Giraudet René

Born at Luçon in the Vendée region on 4 December 1907, René Giraudet was ordained as a Foreign Missions (MEP) priest on 5 December, 1930. 

Although he had wanted to go to the Far East, his health forced him to return to the diocese of Luçon, where he worked as a curate, then parish priest in St Hilaire du Bois.

Responding to the call by Cardinal Suhard of Paris for volunteers to leave for Germany to assist the STO compulsory labour service workers, he requested permission from his bishop to go to Germany as chaplain.

He travelled there as a clandestine priest under the guise of being a voluntary worker.

He was employed in Berlin at the Deutscher-Verlag publishing house where he worked on distribution of printed matter. Later he beame a metal worker and inspector at AEG.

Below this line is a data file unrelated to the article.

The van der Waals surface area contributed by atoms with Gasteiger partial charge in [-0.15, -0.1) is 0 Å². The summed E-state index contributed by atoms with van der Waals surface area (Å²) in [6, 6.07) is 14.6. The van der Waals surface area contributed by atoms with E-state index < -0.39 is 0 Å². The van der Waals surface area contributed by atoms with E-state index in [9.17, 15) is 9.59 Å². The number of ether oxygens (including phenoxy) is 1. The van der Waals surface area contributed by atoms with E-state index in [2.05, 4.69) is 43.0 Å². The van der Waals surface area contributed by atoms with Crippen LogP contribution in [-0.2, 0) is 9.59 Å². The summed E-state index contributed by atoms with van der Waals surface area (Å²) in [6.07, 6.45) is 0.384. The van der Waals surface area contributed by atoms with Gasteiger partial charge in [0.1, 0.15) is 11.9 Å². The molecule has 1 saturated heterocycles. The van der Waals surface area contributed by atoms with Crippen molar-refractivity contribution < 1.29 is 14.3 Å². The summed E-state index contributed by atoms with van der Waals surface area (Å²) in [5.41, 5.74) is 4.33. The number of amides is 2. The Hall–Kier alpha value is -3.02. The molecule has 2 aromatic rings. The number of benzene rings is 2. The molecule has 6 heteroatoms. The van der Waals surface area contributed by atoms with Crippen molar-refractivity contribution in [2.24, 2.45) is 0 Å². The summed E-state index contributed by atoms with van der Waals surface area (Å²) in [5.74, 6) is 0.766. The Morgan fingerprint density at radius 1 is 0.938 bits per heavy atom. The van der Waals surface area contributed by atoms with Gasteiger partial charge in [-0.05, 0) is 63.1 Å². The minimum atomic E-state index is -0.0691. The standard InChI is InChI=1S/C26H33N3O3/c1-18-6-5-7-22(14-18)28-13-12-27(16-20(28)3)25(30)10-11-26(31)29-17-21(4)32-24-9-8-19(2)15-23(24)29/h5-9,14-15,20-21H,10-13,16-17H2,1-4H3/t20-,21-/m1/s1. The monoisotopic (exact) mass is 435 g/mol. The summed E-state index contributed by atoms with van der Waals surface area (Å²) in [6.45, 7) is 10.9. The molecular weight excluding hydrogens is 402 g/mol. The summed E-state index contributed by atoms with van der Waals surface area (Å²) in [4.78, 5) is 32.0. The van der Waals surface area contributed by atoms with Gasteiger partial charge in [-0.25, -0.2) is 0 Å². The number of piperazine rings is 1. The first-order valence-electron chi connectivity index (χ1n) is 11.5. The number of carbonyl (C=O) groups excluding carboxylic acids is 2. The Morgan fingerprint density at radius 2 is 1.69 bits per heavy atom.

Continuing to act secretly as a priest, he regularly held confessions, communions, recollections and baptisms.

After his priestly identity was discovered, he was arrested by the Gestapo on 12 June 1944 under the Nazi decree of 3 December 1943 repressing Catholic action among French workers in Nazi Germany.

He was imprisoned at the Alexander-Platz prison.

He was deported on 23 September 1944 to the Oranienbourg-Sachsenhausen concentration camp where he was given N° 104467).

Subsequently he was transferred to Bergen-Belsen, where he contracted typhus. On 15 April 1945, the camp was liberated by American troops and was repatriated by medical plane to France.

He died on 12 June 1945 at the Kremlin-Bicêtre hospital in Paris and is buried in St Hilaire-au-Bois.


René Giraudet (Mémoire et Espoirs de la Résistance)